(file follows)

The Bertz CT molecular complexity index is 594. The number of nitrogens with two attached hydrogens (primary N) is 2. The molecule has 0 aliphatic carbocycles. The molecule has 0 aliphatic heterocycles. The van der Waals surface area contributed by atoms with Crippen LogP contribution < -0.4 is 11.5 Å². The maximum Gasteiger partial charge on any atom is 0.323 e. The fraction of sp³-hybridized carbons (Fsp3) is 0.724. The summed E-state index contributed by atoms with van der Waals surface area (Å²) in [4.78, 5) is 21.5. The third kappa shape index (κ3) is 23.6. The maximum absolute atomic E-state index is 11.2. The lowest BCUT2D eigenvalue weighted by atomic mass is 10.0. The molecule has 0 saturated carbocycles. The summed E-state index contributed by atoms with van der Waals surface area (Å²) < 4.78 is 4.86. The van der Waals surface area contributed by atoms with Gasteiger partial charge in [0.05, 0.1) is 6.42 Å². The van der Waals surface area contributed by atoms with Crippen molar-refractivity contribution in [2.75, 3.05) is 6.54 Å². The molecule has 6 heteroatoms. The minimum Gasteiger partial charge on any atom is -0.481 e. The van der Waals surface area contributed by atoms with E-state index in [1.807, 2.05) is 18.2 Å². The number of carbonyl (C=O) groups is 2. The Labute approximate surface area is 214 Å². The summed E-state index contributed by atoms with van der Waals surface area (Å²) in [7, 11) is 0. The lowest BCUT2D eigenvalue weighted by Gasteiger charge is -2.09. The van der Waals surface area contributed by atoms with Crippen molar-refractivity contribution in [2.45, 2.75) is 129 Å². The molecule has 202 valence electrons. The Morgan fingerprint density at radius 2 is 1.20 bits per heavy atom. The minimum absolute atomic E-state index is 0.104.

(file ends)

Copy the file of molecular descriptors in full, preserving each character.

The Bertz CT molecular complexity index is 594. The number of nitrogens with two attached hydrogens (primary N) is 2. The molecule has 0 aliphatic carbocycles. The molecule has 0 aliphatic heterocycles. The van der Waals surface area contributed by atoms with Crippen LogP contribution < -0.4 is 11.5 Å². The maximum Gasteiger partial charge on any atom is 0.323 e. The fraction of sp³-hybridized carbons (Fsp3) is 0.724. The summed E-state index contributed by atoms with van der Waals surface area (Å²) in [4.78, 5) is 21.5. The third kappa shape index (κ3) is 23.6. The maximum absolute atomic E-state index is 11.2. The lowest BCUT2D eigenvalue weighted by atomic mass is 10.0. The molecule has 0 saturated carbocycles. The summed E-state index contributed by atoms with van der Waals surface area (Å²) < 4.78 is 4.86. The van der Waals surface area contributed by atoms with Gasteiger partial charge in [0.05, 0.1) is 6.42 Å². The van der Waals surface area contributed by atoms with Crippen molar-refractivity contribution in [2.75, 3.05) is 6.54 Å². The molecule has 6 heteroatoms. The minimum Gasteiger partial charge on any atom is -0.481 e. The van der Waals surface area contributed by atoms with E-state index in [1.807, 2.05) is 18.2 Å². The number of carbonyl (C=O) groups is 2. The Labute approximate surface area is 214 Å². The summed E-state index contributed by atoms with van der Waals surface area (Å²) in [7, 11) is 0. The lowest BCUT2D eigenvalue weighted by Gasteiger charge is -2.09. The van der Waals surface area contributed by atoms with Crippen molar-refractivity contribution in [2.45, 2.75) is 129 Å². The molecule has 202 valence electrons. The Morgan fingerprint density at radius 2 is 1.20 bits per heavy atom. The minimum absolute atomic E-state index is 0.104.